Covid cases are surging again. Why hospitalizations might not.

Covid-19 cases are surging yet again in the United States, but unlike previous waves, a substantial rise in hospitalizations and deaths isn’t following yet.

The U.S. reported nearly 140,000 Covid-19 cases on Wednesday, marking the third day in a row daily cases have exceeded 100,000, according to an NBC News tally.

Nationwide, cases have climbed by roughly 58 percent over the past two weeks as the omicron coronavirus subvariant BA.2 and an offshoot of that strain, called BA.2.12.1, continue to spread.

The last time confirmed cases exceeded 100,000 was in mid-February, when the winter surge, fueled by the original omicron variant, BA.1, began to subside.

However, in the Northeast, where the vast majority of cases are being reported, the rate of hospitalizations and deaths aren’t as high as expected, a senior administration official told NBC News earlier this week.

And with a large number of Covid infections going undercounted because of the use of at-home rapid tests, the rate of severe cases looks even more hopeful, experts say.

Usually, when infections begin to rise, “we see a rise in hospitalizations around 10 days later, and a rise in deaths around 22 days later,” the official said.

In fact, hospitalizations are rising to nearly 20,000 per day, up 20 percent over the past two weeks, according to an NBC News analysis of Health and Human Services data — but officials say that metric is becoming less of a reliable indicator.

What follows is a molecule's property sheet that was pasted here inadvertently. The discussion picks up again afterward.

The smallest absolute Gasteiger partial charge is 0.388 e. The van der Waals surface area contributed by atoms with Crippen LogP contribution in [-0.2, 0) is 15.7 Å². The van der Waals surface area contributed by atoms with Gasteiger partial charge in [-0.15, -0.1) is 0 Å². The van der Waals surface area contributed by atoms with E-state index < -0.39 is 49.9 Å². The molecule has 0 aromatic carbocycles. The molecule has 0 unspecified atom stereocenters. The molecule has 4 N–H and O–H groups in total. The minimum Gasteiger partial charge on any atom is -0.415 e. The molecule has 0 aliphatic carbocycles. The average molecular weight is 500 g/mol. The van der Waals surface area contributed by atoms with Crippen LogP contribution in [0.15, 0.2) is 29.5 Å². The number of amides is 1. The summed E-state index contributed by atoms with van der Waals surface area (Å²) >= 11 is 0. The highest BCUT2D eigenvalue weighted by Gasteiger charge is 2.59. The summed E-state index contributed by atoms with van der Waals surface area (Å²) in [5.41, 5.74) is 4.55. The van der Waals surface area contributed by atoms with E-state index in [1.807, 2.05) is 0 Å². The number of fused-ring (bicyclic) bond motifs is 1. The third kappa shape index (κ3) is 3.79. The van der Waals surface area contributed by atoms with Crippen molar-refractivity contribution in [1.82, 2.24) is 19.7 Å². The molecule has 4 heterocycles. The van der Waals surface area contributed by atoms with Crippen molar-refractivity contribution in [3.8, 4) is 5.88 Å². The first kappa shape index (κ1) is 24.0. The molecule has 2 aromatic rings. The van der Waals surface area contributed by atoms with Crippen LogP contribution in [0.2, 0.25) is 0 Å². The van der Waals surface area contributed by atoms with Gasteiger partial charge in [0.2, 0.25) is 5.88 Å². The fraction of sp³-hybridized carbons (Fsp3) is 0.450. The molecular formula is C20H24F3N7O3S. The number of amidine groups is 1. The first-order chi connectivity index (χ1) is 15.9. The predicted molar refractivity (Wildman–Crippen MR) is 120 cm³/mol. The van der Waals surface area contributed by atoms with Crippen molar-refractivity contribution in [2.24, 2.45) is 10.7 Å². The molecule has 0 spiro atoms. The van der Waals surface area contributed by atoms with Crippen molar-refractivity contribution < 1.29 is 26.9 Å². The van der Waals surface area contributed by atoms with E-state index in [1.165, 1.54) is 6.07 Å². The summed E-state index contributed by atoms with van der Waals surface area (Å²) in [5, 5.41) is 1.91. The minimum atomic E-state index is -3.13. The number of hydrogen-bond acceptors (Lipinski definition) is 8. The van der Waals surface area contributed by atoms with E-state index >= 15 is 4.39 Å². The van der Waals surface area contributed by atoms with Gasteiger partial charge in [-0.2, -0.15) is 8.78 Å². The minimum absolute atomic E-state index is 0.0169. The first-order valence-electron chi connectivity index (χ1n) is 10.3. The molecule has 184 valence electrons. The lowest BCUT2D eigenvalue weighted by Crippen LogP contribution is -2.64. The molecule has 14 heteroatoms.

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In Massachusetts, for example, while Covid hospitalizations have gone up, two-thirds of the people hospitalized are so-called incidental Covid cases, meaning they were hospitalized for other ailments but also tested positive for the virus, according to the state’s Department of Health.

Meanwhile, deaths across the country have dropped to an average of 301 fatalities per day, down roughly 17 percent over the past two weeks, according to an NBC News tally, and down from more than 2,600 per day during the omicron winter surge.

The lower rate of severe illness in the Northeast may reflect the region’s high vaccination rate, the prevalence of testing and the use of antiviral drugs, such as Paxlovid, which has been shown in clinical trials to cut a patient’s risk of hospitalization and death by 89 percent, the official said.

Dr. Isaac Bogoch, an infectious disease physician at the University of Toronto, said that as communities continue to build up immunity against the virus, people should expect new variants to have less of an impact.

The U.S. has acquired a high level of immunity from Covid through a combination of vaccinations, boosters and prior infection. Nearly 60 percent of people in the country had been infected by February, including roughly 75 percent of children and teens, the Centers for Disease Control and Prevention reported recently.